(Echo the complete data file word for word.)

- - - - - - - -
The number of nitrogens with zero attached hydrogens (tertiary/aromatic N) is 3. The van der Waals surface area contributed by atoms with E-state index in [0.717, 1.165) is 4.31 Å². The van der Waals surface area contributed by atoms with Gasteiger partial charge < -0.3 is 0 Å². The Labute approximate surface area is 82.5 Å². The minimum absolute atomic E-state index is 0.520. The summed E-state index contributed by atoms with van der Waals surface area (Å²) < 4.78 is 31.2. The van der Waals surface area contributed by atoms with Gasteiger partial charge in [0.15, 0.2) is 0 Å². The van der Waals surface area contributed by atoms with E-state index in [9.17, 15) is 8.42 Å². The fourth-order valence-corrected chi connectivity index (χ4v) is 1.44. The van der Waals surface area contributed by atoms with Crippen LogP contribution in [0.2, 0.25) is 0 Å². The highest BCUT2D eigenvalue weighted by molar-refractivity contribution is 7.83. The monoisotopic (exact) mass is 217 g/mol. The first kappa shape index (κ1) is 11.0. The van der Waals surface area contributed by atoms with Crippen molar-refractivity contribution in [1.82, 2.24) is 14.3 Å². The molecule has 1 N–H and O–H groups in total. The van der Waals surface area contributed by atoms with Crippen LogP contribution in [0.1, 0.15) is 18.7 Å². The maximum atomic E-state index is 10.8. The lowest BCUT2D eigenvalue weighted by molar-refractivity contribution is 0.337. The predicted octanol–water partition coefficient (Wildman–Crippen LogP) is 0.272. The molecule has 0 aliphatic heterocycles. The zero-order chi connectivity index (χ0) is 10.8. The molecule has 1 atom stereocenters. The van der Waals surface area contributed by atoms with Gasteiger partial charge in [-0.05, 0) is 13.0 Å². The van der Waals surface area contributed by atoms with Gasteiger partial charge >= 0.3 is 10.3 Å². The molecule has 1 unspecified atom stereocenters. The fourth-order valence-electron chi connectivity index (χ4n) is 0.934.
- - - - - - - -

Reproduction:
The number of nitrogens with zero attached hydrogens (tertiary/aromatic N) is 3. The van der Waals surface area contributed by atoms with E-state index in [0.717, 1.165) is 4.31 Å². The van der Waals surface area contributed by atoms with Gasteiger partial charge < -0.3 is 0 Å². The Labute approximate surface area is 82.5 Å². The minimum absolute atomic E-state index is 0.520. The summed E-state index contributed by atoms with van der Waals surface area (Å²) < 4.78 is 31.2. The van der Waals surface area contributed by atoms with Gasteiger partial charge in [0.15, 0.2) is 0 Å². The van der Waals surface area contributed by atoms with E-state index in [9.17, 15) is 8.42 Å². The fourth-order valence-corrected chi connectivity index (χ4v) is 1.44. The van der Waals surface area contributed by atoms with Crippen LogP contribution in [0.2, 0.25) is 0 Å². The highest BCUT2D eigenvalue weighted by molar-refractivity contribution is 7.83. The monoisotopic (exact) mass is 217 g/mol. The first kappa shape index (κ1) is 11.0. The van der Waals surface area contributed by atoms with Crippen molar-refractivity contribution in [1.82, 2.24) is 14.3 Å². The molecule has 1 N–H and O–H groups in total. The van der Waals surface area contributed by atoms with Crippen LogP contribution in [0.1, 0.15) is 18.7 Å². The maximum atomic E-state index is 10.8. The lowest BCUT2D eigenvalue weighted by molar-refractivity contribution is 0.337. The predicted octanol–water partition coefficient (Wildman–Crippen LogP) is 0.272. The molecule has 0 aliphatic heterocycles. The zero-order chi connectivity index (χ0) is 10.8. The molecule has 1 atom stereocenters. The van der Waals surface area contributed by atoms with Gasteiger partial charge in [-0.05, 0) is 13.0 Å². The van der Waals surface area contributed by atoms with Gasteiger partial charge >= 0.3 is 10.3 Å². The molecule has 1 unspecified atom stereocenters. The fourth-order valence-electron chi connectivity index (χ4n) is 0.934.